The combination of increased urbanization and aging infrastructure poses significant challenges for maintaining safe and clean air and water. The Internet of Things offers innovations and solutions to these environmental issues.
Wireless sensor controllers that feed real- time data into monitoring and predictive analytic programs that then provide instructions to field-based controllers offer novel solutions to 21st-century environmental challenges. Image Source: Ameer Nasrallah via Wikimedia Commons.
With massive cuts to environmental programs on the Federal level looming, much of the monitoring of our water, air, and soil quality will become the responsibility of local and state governments as well as private industry. In a recent article published on the website GreenBiz, Maciez Kranz, the Vice President of Corporate Strategic Innovation at Cisco, discusses real world examples of how the Internet of Things (IoT) helps prevent and mitigate environmental catastrophes. By using sensors to collect and transmit data in real time to cloud-based data and analytic programs, which then send instructions back to controllers, IoT systems are now helping to regulate water quality, reduce air pollutants, optimize crop irrigation, and protect our food supply. While the practical applications of IoT are relatively new, scientists and technology experts have spent years conducting the basic research used to develop and implement the processes and systems that serve as the foundation of IoT.
Using IoT to Manage Municipal Water Supplies
The ongoing Flint Michigan water crisis brought the problems with aging municipal water systems into public consciousness; however, the lead contamination in the Flint drink water supply is not an isolated case. According to the New York Times, water quality testing in numerous cities and towns across the country have indicated the municipal drinking water supply contained dangerous levels of lead and other health-threating contaminants. Research supports Kranz’s assertion that IoT technology offers an effective and cost efficient means of not only continuous monitoring of water quality but also ensuring the water supply is sufficient to meet demand.
In general, an IoT system designed for a municipal water plant uses sensors to measure set physical, chemical, and biological attributes of the water before it enters the public distribution system. In real-time, the metrics are then wirelessly transmitted to cloud-based predictive and prognostic software programs that analyze the data. While in some systems, the results from the data analysis are simply shown on a computer dashboard at the water treatment facility, others relay instructions to controllers that automatically take corrective action. Scientists have also successfully implemented IoT systems to control agricultural irrigation, which greatly helps conserve water.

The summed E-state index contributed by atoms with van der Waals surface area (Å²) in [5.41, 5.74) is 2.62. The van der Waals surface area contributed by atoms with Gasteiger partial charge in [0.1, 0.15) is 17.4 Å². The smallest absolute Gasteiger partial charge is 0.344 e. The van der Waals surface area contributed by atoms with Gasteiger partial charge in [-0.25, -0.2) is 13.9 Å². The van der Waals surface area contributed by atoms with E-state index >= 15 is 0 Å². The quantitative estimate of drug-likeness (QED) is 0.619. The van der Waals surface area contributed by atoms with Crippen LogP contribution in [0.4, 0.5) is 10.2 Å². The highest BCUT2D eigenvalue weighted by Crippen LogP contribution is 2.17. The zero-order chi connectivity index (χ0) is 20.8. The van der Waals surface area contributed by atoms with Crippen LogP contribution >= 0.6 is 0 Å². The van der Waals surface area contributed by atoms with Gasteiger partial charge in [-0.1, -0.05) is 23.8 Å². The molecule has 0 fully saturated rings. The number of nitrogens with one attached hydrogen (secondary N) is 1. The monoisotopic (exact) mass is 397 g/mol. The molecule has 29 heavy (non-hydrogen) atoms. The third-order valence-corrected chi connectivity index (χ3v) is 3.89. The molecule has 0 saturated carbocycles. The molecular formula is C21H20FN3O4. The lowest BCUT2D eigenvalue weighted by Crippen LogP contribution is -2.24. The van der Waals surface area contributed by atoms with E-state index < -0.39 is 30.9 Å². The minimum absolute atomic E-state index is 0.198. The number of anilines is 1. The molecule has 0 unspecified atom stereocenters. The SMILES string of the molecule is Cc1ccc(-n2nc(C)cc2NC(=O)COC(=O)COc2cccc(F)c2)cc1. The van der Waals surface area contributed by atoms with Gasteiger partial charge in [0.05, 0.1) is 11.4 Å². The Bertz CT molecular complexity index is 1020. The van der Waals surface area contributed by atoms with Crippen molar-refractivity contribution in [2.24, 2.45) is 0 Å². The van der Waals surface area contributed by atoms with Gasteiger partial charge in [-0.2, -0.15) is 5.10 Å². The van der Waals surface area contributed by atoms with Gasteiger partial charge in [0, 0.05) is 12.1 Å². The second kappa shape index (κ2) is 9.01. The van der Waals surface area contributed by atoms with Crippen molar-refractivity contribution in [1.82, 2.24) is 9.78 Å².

Improving Urban Air Quality with IoT
While smog provides visual evidence of poor air quality, using IoT technology provides real-time data to facilitate mitigative actions to decrease health risks. Image Source: Centers for Disease Control via Wikimedia Commons
While air quality in the United States has improved significantly since the 1970s when smog blanketed New York, Los Angeles, and other cities, airborne particulate matter still causes cardiovascular and respiratory problems for thousands of Americans according to the EPA. Since auto emissions are a significant source of air pollutants, a group of scientists and researchers in Glasgow Scotland developed an IoT system to measure air contaminants in real time. One of the innovative aspects of their system is the use of mobile sensors to monitor air quality. The system wirelessly transmits the data to the cloud for analysis and the results, along with recommendations, are sent to traffic engineers so they can take corrective actions. In addition, the data collected provides city officials with the evidence they need to limit or prohibit traffic in different areas of the city. Engineers have also developed air quality IoT systems for use in industrial settings. A citizen-led initiative, called the Air Quality Egg, provides people with sensors for measuring levels of nitrous dioxide and carbon monoxide in the air. These metrics are transmitted to a cloud-based database, which stores that data for use in various applications, including different visual presentations of the data.
Engineers, developers, and scientists are only just starting to use IoT in environmental applications, such as food security monitoring and managing solar and wind power systems.
Have you used IoT applications for your environmental consulting work?